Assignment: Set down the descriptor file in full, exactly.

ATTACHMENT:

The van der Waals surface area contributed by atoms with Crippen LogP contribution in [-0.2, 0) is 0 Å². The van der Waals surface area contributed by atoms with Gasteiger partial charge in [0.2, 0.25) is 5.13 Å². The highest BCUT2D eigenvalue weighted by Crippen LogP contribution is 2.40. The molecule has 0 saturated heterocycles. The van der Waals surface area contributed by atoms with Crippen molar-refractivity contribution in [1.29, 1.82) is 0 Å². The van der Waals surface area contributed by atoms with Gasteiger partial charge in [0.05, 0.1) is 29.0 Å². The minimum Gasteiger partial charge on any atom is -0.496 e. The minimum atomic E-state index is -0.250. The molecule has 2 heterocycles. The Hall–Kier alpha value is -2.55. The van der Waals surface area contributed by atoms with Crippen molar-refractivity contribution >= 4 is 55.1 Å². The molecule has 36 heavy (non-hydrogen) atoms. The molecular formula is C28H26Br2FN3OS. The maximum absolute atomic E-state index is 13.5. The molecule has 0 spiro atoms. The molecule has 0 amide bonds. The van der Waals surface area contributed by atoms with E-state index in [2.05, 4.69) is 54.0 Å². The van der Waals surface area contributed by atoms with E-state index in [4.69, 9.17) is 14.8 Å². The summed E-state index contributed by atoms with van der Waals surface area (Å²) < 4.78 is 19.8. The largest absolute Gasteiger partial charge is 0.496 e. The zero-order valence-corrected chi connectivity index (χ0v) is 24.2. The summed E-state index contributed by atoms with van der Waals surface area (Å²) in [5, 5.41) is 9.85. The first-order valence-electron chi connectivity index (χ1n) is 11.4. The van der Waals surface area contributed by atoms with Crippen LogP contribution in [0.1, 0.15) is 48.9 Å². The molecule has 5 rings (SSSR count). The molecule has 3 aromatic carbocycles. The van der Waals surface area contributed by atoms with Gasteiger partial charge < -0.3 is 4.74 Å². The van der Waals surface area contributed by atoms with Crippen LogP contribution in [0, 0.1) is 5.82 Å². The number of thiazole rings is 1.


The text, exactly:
The van der Waals surface area contributed by atoms with Crippen LogP contribution in [-0.2, 0) is 0 Å². The van der Waals surface area contributed by atoms with Gasteiger partial charge in [0.2, 0.25) is 5.13 Å². The highest BCUT2D eigenvalue weighted by Crippen LogP contribution is 2.40. The molecule has 0 saturated heterocycles. The van der Waals surface area contributed by atoms with Crippen molar-refractivity contribution in [1.29, 1.82) is 0 Å². The van der Waals surface area contributed by atoms with Gasteiger partial charge in [0.05, 0.1) is 29.0 Å². The minimum Gasteiger partial charge on any atom is -0.496 e. The minimum atomic E-state index is -0.250. The molecule has 2 heterocycles. The Hall–Kier alpha value is -2.55. The van der Waals surface area contributed by atoms with Crippen molar-refractivity contribution >= 4 is 55.1 Å². The molecule has 36 heavy (non-hydrogen) atoms. The molecular formula is C28H26Br2FN3OS. The maximum absolute atomic E-state index is 13.5. The molecule has 0 spiro atoms. The molecule has 0 amide bonds. The van der Waals surface area contributed by atoms with E-state index in [2.05, 4.69) is 54.0 Å². The van der Waals surface area contributed by atoms with E-state index in [4.69, 9.17) is 14.8 Å². The summed E-state index contributed by atoms with van der Waals surface area (Å²) < 4.78 is 19.8. The largest absolute Gasteiger partial charge is 0.496 e. The zero-order valence-corrected chi connectivity index (χ0v) is 24.2. The summed E-state index contributed by atoms with van der Waals surface area (Å²) in [5, 5.41) is 9.85. The first-order valence-electron chi connectivity index (χ1n) is 11.4. The van der Waals surface area contributed by atoms with Crippen LogP contribution in [0.1, 0.15) is 48.9 Å². The molecule has 5 rings (SSSR count). The molecule has 3 aromatic carbocycles. The van der Waals surface area contributed by atoms with Gasteiger partial charge < -0.3 is 4.74 Å². The van der Waals surface area contributed by atoms with Crippen LogP contribution in [0, 0.1) is 5.82 Å². The number of thiazole rings is 1.